A lot of people forget the mess that California was in just four years ago. There were 1 million jobs that had been lost. Our budget deficit was astronomical: 27 billion. We hadn’t had a budget on time in probably 10 years.

Brown’s challenger is Republican Neel Kashkari, a practicing Hindu born of Indian parents with a background as a Bush appointee and a former executive with Goldman Sachs. While his political positions on key issues qualify him as a RINO — Republican in Name Only — he is already closing the gap on the once-invincible California governor.

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House Slashes IRS Enforcement Budget Almost 25 Percent

This article first appeared at TheNewAmerican.com on Wednesday, July 16, 2014:

English: Anti-United States Internal Revenue S...

Earlier this week the House of Representatives took up the Financial Services and General Government Appropriations Act to fund the government for the next 12 months. In the process it took advantage of the opportunity to savage the IRS by cutting its funding severely, specifically its enforcement budget dedicated to “assisting” taxpayers to stay in compliance with its 74,000-page tax code.

Thanks to Lois Lerner (former director of the Exempt Organizations Unit of the IRS and potential future inhabitant of a federal penitentiary for her role in ordering the illegal scrutinizing and delaying of conservative groups’ applications for tax-exempt status and then covering up those orders by conveniently losing potentially incriminating e-mails), members of the House had a field day piling on amendments to the bill. Along the way they relieved themselves of some of the frustrations they have felt as the IRS has rebuffed and stalled them during various House committee investigations into those matters.

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The New Third Rail: Cutting Government Spending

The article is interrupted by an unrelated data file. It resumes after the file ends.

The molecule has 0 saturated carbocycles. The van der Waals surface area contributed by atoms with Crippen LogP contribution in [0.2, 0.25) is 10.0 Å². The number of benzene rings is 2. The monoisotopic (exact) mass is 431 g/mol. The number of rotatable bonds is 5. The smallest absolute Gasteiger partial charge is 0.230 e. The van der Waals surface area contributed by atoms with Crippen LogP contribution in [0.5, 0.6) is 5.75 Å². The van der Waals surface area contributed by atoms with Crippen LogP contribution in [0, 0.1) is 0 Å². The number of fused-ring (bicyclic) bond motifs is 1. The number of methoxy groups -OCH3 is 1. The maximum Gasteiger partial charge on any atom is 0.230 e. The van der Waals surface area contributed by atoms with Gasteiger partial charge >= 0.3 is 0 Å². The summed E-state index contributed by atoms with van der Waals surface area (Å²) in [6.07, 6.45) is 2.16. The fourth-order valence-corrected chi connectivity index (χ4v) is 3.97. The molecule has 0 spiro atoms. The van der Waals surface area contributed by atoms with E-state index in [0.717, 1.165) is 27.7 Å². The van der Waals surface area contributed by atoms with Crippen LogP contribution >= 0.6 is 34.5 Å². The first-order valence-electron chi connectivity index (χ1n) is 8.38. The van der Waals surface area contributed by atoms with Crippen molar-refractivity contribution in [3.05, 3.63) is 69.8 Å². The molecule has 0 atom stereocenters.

This article was first published by The McAlvany Intelligence Advisor on Monday, July 14, 2014:

 

Historical government spending in the United S...

Historical government spending in the United States from 1902 to 2010

Back in February the Congressional Budget Office (CBO) estimated that the deficit for the 2014 fiscal year would be $514 billion, or about 3 percent of the total economic output of the country. Since this was a nearly 27 percent drop from last year, the implication is that all is well, nothing to see here, move along please. After all, the perception has been that the White House has been spending money faster than at any time in history, running up deficits and the national debt to staggering levels. Half a trillion? Is that all? Pocket change!

Greg Valliere, the chief political strategist for the Potomac Research Group, said at the time that this guaranteed that there would be no pressure for any sort of entitlement reform this year. Jack Lew, Obama’s Treasury Secretary, said the numbers bought some time: “We have a little time to deal with the long term.”

Last week both the White House and the CBO revised downward even further the expected deficit, with Obama taking full credit for the result:

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Many of the articles on Light from the Right first appeared on either The New American or the McAlvany Intelligence Advisor.